C. Michael Armstrong has been elected chairman of
Medicine, effective July 1. The retired chairman of
Comcast, AT&T and Hughes Electronics, Armstrong earlier
spent more than three decades with IBM, rising through the
ranks to become chairman of the IBM World Trade Corp.
"I can think of no more fitting individual to lead the
board of Johns Hopkins Medicine," says Edward D. Miller,
dean of the medical faculty and CEO of Johns Hopkins
Medicine. "Mike Armstrong has great respect for our patient
care, education and research missions, and has endowed the
C. Michael Armstrong Professorship in Medicine to help us
continue our leadership role in stem cell research. We can
benefit enormously from his business acumen, including his
experience in the international realm, as we work to
translate the discoveries of our scientists into treatments
that should transform 21st-century medicine."
The professorship endowed by Armstrong is held by John
Gearhart, recognized as one of the two scientists who
discovered pluripotent stem cells. "I believe strongly that
stem cell research is both acceptable and necessary,"
Armstrong says. "It's acceptable because today we have an
in vitro embryonic stem cell supply that we are discarding
and destroying. It's necessary because embryonic stem cells
are such a critical source of differentiation, and a tool
to advance understanding."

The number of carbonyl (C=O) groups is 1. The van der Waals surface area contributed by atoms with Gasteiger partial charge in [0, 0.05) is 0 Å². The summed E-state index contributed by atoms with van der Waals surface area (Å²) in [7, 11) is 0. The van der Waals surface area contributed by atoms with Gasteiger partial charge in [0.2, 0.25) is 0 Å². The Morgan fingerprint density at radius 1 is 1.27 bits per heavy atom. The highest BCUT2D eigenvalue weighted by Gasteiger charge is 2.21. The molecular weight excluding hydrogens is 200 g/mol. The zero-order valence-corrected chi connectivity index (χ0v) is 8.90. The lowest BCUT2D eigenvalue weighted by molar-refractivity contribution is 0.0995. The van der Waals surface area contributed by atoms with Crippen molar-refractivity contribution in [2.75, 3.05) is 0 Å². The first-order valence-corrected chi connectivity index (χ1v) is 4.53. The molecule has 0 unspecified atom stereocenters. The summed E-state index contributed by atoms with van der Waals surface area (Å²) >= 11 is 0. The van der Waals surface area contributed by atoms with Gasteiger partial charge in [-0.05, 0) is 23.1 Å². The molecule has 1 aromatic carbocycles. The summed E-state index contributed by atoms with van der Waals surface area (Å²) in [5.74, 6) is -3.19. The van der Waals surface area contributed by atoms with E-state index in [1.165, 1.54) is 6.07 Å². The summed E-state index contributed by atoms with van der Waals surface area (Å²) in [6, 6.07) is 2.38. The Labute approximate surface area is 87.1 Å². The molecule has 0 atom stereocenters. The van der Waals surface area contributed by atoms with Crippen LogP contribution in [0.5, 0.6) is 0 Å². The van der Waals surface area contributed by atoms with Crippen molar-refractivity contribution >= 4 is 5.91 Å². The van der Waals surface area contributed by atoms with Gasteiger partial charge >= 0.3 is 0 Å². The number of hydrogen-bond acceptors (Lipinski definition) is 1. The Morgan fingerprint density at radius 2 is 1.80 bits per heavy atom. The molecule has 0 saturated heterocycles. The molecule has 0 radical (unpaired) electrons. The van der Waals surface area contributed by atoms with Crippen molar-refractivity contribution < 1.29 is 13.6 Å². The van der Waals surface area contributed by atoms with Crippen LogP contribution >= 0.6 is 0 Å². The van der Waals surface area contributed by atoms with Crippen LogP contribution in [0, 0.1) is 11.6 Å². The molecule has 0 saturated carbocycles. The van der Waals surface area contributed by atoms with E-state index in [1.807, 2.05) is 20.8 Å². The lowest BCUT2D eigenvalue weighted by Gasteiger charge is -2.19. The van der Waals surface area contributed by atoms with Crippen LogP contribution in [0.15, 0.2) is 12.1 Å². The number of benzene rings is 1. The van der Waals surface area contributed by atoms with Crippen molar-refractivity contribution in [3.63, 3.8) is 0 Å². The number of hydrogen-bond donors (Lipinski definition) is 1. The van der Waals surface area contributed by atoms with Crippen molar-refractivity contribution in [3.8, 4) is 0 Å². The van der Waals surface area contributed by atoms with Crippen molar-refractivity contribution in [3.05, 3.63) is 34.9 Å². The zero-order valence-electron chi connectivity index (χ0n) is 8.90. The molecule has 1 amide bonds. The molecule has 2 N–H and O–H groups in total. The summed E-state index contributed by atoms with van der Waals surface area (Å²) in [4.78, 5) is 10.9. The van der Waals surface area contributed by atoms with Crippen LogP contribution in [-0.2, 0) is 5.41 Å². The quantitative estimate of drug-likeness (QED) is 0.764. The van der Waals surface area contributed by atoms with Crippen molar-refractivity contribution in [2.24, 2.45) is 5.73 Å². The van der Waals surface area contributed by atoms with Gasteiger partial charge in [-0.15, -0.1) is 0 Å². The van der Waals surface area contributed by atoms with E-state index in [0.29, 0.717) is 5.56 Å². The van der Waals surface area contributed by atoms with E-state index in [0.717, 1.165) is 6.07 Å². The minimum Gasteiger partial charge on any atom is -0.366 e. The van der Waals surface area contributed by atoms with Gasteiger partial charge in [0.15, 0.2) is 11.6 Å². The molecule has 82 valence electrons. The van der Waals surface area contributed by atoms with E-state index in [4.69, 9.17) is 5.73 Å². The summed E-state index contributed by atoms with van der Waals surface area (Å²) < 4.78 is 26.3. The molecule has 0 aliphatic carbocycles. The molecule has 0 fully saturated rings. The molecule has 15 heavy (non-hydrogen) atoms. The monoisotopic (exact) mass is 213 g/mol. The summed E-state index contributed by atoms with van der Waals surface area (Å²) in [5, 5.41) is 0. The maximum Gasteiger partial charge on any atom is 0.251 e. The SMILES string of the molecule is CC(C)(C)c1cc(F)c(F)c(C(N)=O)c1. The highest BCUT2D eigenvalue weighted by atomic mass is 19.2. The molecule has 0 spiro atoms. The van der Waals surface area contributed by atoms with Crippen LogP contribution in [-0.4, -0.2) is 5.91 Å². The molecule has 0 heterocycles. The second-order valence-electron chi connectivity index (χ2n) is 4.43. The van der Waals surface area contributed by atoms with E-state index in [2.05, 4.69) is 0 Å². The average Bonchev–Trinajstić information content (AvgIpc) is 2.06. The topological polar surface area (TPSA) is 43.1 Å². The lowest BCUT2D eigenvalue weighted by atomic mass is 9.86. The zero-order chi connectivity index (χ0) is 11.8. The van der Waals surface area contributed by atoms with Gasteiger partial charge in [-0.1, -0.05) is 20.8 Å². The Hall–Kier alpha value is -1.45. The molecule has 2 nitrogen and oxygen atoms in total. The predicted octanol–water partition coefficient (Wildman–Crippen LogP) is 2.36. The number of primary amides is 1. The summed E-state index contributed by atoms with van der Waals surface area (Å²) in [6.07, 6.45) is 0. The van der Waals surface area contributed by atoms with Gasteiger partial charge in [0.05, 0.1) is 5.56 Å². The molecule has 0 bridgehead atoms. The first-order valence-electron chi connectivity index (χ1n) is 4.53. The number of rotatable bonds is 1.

While acknowledging that the issue remains a delicate
one politically, Armstrong maintains that "political
reticence isn't a moral excuse for inaction. Progress
should not be impeded by politics. With respect to
Hopkins, I think that our medical culture of discovery and
our commitment to alleviate suffering require us to be
An active supporter of higher education, Armstrong
also is a trustee of The Johns Hopkins University and a
visiting professor of the Practice of Management at the MIT
Sloan School of Management. He has been chairman of the
board of visitors of Johns Hopkins Medicine.
Former chairman of the U.S.-Japan Business Council,
the President's Export Council and the FCC's Network
Reliability and Interoperability Council, Armstrong is a
former member of the Business Council and the Business
Roundtable, where he served as chairman of the Homeland
Security Task Force. He is a member of the Council on
Foreign Relations and the Telluride Foundation and serves
on the board of directors of Citigroup, Hospital
Corporation of America, Parsons, Information Handling
Services and Schroder Ventures U.S. advisory board. Comcast
has created the position of director emeritus for him.